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This Week in Nature: May 24, 2007

Nature does the field justice with a large special supplement on epigenetics. Highlights include research on RNA interference and chromatin organization in transcriptional regulation, epigenetic inheritance in plants, and the role epigenetics plays in development and disease.

Researchers at the University of Michigan have determined PGC-1alpha, a transcriptional coactivator that regulates energy metabolism, to play a large role in maintaining circadian rhythms through stimulating expression of clock genes, Bmal1 and Rev-erbalpha.

HHMI-affiliated Yale molecular biologists show in this paper that bacteria are not alone in their ability to use metabolite-binding RNAs, otherwise known as riboswitches, to regulate gene expression.

In books, a writer reviews Intervention: Confronting the Real Risks of Genetic Engineering and Life on a Biotech Planet (by Denise Caruso), in which the author looks with a skeptical eye on the history of the US in not effectively evaluating the safety of GMOs or communicating unbiased findings.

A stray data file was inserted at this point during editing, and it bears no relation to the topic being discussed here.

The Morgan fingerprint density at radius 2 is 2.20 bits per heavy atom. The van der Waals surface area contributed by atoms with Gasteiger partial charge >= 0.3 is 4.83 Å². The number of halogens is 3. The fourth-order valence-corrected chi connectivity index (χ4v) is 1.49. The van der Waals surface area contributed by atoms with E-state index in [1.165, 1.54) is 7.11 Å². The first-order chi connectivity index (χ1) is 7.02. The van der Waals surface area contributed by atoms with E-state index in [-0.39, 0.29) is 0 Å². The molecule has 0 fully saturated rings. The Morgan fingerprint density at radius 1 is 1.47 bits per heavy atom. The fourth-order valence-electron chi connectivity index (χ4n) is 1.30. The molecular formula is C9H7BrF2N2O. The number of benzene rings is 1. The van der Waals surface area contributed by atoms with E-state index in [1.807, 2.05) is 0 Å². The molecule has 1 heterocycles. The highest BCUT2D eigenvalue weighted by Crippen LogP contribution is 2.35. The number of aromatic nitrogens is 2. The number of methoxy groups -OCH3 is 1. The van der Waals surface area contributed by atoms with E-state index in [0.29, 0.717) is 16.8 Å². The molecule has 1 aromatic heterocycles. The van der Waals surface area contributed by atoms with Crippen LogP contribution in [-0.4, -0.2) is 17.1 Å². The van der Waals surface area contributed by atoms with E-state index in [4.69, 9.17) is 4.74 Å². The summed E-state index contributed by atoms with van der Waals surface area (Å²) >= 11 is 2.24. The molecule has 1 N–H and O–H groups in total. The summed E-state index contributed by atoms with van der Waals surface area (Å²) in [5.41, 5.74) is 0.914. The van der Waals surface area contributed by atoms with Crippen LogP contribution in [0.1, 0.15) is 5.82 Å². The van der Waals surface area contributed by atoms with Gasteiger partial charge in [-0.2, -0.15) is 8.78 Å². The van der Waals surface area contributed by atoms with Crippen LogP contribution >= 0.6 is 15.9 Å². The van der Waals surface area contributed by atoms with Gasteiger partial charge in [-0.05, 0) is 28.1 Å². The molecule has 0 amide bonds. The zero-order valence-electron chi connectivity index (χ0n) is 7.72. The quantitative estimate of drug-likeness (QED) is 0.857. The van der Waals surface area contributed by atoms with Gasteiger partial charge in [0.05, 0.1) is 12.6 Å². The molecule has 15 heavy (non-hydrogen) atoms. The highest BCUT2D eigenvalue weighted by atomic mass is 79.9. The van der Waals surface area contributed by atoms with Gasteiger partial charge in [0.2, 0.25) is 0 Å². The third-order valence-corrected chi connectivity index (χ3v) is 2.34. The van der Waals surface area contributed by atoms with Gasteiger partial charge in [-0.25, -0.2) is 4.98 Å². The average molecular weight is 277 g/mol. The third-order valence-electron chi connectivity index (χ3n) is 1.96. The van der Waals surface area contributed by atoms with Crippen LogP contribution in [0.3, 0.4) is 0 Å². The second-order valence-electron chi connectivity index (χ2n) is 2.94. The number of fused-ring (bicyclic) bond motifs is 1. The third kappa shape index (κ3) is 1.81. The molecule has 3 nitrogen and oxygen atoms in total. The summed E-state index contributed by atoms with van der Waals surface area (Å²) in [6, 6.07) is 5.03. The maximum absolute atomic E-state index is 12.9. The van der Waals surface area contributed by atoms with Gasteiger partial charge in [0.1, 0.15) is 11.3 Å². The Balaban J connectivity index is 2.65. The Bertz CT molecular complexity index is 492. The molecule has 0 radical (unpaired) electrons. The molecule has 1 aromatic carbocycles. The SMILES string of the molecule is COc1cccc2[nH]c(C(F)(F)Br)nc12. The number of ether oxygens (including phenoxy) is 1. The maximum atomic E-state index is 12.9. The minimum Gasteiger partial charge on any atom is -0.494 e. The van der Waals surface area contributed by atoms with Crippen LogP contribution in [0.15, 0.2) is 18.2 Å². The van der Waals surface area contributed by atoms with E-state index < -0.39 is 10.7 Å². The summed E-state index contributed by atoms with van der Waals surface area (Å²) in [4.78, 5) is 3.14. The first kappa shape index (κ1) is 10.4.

The Scan

mRNA-Based Vaccine on the Way in China

China may soon have its own mRNA-based vaccine, according to Nature News.

Arranged Killing, Fraud Alleged by Prosecutors

The Wall Street Journal reports that prosecutors allege that the co-founder of a biotech arranged to have a business associate who threatened to expose him as a fraud killed.

Whirlwind Decade of CRISPR

The New York Times looks back at the 10 years since the University of California, Berkeley's Jennifer Doudna and her colleagues published their CRISPR paper.

PNAS Papers on Blue Cone Monochromacy Structural Variants, HIV-1 Mutant, T-ALL

In PNAS this week: structural variants linked to blue cone monochromacy, HIV-1 variants affecting the matrix protein p17, and more.